Here's Why Dog Lovers Are Nervous About That Video Of A Little Girl Feeding Pit Bulls

It's easy to see why the Internet is going wild for a video of a little girl bossing around, then feeding, six big blocky-headed dogs. But several animal advocates are taking to social media with concerns about the viral clip.
In case you missed it (and please, then, give us the name of your deserted island), the girl in the video politely orders each of the dogs to sit. One by one, they comply, and she tells them to stay while she pours out buckets of kibble into a mound on the floor. The girl then counts to three, before telling the dogs "OK," after which they eat the food pile quietly.
"Six male pit bulls. People say it can never be done. They live and eat together. They're a family," a female's voice says. "That was a 4-year-old that was able to tell those dogs what to do and when to do it. Thank you. Have a great day. And love your pit bull."
There's obviously a whole lot to love here: The girl is adorable. Her pleases and thank yous to the obedient pups would melt the iciest of hearts. The dogs are stunning and wonderfully behaved. And -- unless you're the kind of person who believes ridiculous, untrue stereotypes about pits -- you have to appreciate the intended message.
So why is Facebook lighting up with upset pit advocates?
"I had to turn it off when the child bent down with the container of food," says Jacqueline Bedsaul Johnson, owner of Ray, one of Michael Vick's former dogs.
Johnson posted more of her thoughts about the video to Ray's Facebook page:
Gordon Shell, a retired MMA fighter whose work rescuing pits was chronicled in "the documentary The Dog Fighter," shared similar concerns on his Facebook page:
What's not awesome about it, Shell elaborated to The Huffington Post, is that dogs are dogs -- and dogs can bite, especially if they are grouped up around a valuable resource, like food, in the presence of little kids.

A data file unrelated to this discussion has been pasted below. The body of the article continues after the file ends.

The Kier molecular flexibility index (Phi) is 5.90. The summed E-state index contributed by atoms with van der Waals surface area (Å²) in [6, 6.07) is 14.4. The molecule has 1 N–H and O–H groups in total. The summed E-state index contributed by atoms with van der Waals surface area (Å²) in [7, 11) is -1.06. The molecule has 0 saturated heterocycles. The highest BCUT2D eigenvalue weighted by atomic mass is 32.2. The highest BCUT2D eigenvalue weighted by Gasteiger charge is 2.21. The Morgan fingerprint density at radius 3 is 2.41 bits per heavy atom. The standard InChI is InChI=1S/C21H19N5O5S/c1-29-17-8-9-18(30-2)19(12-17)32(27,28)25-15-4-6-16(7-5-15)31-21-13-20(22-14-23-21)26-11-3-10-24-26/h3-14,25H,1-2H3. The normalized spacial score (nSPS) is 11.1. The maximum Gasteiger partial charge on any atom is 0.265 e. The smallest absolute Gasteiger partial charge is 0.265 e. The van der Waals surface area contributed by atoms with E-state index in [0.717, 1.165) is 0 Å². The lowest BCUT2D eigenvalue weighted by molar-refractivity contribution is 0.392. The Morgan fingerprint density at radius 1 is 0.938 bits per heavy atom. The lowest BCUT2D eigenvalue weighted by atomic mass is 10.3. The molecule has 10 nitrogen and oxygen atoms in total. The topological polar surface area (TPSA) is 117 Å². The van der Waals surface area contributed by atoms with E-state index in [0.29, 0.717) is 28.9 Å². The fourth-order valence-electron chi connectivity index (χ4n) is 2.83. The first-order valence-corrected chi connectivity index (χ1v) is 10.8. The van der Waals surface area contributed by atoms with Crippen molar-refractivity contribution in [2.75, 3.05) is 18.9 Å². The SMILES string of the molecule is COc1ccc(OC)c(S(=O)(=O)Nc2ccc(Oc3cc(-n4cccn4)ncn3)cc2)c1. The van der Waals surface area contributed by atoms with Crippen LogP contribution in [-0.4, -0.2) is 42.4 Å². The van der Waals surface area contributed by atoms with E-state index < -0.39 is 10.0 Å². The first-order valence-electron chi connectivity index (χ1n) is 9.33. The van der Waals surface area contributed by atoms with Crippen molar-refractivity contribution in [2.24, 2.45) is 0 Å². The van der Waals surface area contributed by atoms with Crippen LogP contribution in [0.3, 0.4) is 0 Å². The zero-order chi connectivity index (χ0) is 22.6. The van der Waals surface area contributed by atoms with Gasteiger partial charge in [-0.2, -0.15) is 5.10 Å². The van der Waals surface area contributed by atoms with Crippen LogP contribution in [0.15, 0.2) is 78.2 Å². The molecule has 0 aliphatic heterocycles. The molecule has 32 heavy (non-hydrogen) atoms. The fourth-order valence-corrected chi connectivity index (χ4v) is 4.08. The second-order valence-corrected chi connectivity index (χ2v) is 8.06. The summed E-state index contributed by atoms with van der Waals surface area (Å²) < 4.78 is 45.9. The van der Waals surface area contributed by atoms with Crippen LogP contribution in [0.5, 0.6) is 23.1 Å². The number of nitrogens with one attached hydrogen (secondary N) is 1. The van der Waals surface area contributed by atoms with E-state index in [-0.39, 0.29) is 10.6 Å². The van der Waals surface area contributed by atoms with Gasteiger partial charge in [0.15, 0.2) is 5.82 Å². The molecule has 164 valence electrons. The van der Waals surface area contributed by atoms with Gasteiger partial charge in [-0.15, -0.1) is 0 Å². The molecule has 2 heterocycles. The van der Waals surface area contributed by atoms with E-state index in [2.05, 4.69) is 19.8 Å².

And if it's a pit bull that does the biting, well, that sure fuels some dangerous fires.
"Regardless of the breed or training of the animal we all have bad days or illness that can cause mood swings," Shell says. "It only takes one nip to make this video go from cute to 'News Flash' pit bull attack."
Steffen Baldwin, founder of the Animal Cruelty Task Force of Ohio -- who spends a lot of his time rescuing abused pits -- echoes these worries.
"Knowing that there are pit bull haters out there waiting to jump on any possible news story and use it as an example to spread more misinformation are just ancillary concerns on top of the possibility of a dog-on-dog fight from eating in such close proximity," he says.
Pit bull advocates Deirdre Franklin, of Pinups for Pitbulls, and Erica Daniel, of  Dolly's Foundation, both say part of the problem is that we often set the dogs up for failure.
"And we succeed at doing so, and someone is injured, we blame the dog instead of looking at the big picture and realizing that most of the time it's due to our own negligence and ignorance," Daniel says.
Others, however, have a different issue with the video.
Actress Rebecca Corry -- founder of the Stand Up For Pits Foundation and organizer of last year's pit bull march on Washington -- says she's just sick of the pressure from those who like the video to spread it in the name of activism.
"That video does not end abuse, discrimination or save lives," she says. "I got attacked on Facebook for not sharing it by a so called 'pit bull advocate.' These uneducated humans make this cause that much more difficult.  If you like something, share it, but understand that hitting the 'share' button doesn't make you an advocate."
The Huffington Post reached out to Nina Wahl, who first posted the video to Facebook, and will update this piece with any comments.
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